A rates freeze or reduction are up for discussion next week as Gisborne district councillors rethink 2020/21 rates in light of the Covid-19 pandemic.
In February, councillors agreed to pursue an overall 4.87 percent rates rise for the coming financial year.
They also agreed to seek public feedback on ways to lessen the increase, which was going to add an extra $150 to $200 a year to rates bills for city households, on average.
However, councillors would head back to the drawing board next Thursday to see what "in these very uncertain times" could be done to freeze or reduce the rates take for the year to 30 June 2021, Gisborne Mayor Rehette Stoltz said yesterday.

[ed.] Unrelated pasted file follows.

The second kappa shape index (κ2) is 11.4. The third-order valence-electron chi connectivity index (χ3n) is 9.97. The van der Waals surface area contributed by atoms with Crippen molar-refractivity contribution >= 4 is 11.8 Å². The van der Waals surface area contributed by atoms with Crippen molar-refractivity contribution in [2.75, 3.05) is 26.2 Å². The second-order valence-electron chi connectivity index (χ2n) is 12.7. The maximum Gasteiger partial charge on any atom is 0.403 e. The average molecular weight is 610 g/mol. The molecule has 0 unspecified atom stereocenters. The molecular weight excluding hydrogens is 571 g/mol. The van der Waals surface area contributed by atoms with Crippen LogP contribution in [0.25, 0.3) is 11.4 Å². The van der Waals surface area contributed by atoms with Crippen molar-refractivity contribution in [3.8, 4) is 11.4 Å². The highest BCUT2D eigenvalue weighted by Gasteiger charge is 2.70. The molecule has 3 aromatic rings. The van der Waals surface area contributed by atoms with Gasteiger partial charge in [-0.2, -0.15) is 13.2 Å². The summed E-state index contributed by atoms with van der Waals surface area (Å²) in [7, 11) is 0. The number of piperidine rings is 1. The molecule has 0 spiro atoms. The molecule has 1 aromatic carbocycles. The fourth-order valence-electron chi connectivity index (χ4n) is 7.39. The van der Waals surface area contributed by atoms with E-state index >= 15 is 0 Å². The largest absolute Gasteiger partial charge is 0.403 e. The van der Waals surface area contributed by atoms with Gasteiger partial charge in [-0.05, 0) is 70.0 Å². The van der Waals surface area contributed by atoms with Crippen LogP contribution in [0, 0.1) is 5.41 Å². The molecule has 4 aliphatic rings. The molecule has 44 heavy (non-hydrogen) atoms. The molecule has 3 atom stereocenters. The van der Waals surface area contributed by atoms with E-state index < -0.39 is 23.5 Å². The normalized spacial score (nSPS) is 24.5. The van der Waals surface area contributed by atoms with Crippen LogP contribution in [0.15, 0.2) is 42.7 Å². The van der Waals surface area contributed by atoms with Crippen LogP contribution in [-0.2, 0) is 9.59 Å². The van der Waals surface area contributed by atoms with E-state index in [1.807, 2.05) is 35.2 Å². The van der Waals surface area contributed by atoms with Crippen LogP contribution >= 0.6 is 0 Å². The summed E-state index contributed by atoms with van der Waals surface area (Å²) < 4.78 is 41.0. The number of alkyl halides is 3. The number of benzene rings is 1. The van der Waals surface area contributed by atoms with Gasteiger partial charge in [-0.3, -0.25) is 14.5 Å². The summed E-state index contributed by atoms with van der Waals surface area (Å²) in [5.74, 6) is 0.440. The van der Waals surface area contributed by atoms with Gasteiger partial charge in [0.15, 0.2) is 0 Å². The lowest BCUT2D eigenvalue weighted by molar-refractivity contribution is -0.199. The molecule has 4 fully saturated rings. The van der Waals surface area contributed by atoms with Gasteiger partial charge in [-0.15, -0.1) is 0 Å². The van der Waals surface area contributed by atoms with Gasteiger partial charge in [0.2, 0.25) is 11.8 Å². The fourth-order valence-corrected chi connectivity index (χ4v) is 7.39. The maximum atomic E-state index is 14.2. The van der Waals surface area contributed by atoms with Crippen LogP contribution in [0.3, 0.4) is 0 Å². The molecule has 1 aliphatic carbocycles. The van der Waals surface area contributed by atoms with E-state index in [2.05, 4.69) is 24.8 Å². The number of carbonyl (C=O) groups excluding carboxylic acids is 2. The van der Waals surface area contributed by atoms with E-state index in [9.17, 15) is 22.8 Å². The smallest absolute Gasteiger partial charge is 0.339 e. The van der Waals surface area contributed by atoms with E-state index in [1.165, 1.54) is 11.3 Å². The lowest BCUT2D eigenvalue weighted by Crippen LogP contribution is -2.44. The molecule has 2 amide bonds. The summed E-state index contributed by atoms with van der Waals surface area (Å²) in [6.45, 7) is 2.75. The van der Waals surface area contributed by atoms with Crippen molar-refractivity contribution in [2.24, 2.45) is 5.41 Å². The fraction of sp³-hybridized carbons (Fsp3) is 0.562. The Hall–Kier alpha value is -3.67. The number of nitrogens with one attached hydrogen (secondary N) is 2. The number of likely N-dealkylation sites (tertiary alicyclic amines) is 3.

Gisborne District Council chief executive Nedine Thatcher Swann said the council had a couple of months to work out what was going to be best for Gisborne and its ratepayers.
The council's 2020/21 annual plan, which sets the rates take, must be adopted by the end of June.
Ms Thatcher Swann flagged a smaller rates rise, along with rates remissions for people most affected by the coronavirus outbreak, as options that could be considered by councillors.
An advisory from the Department of Internal Affairs last week urged councils to be wary of the inclination to freeze rates, warning it could hinder their efforts to respond and recover from the Covid-19 pandemic.
"Central government is investing heavily to reduce the financial impact [of Covid-19] on individuals and businesses, which gives councils some room to carefully consider their actions," the department said.
It was important for councils to balance the financial stress and uncertainty ratepayers were facing with the need to invest in infrastructure and services.
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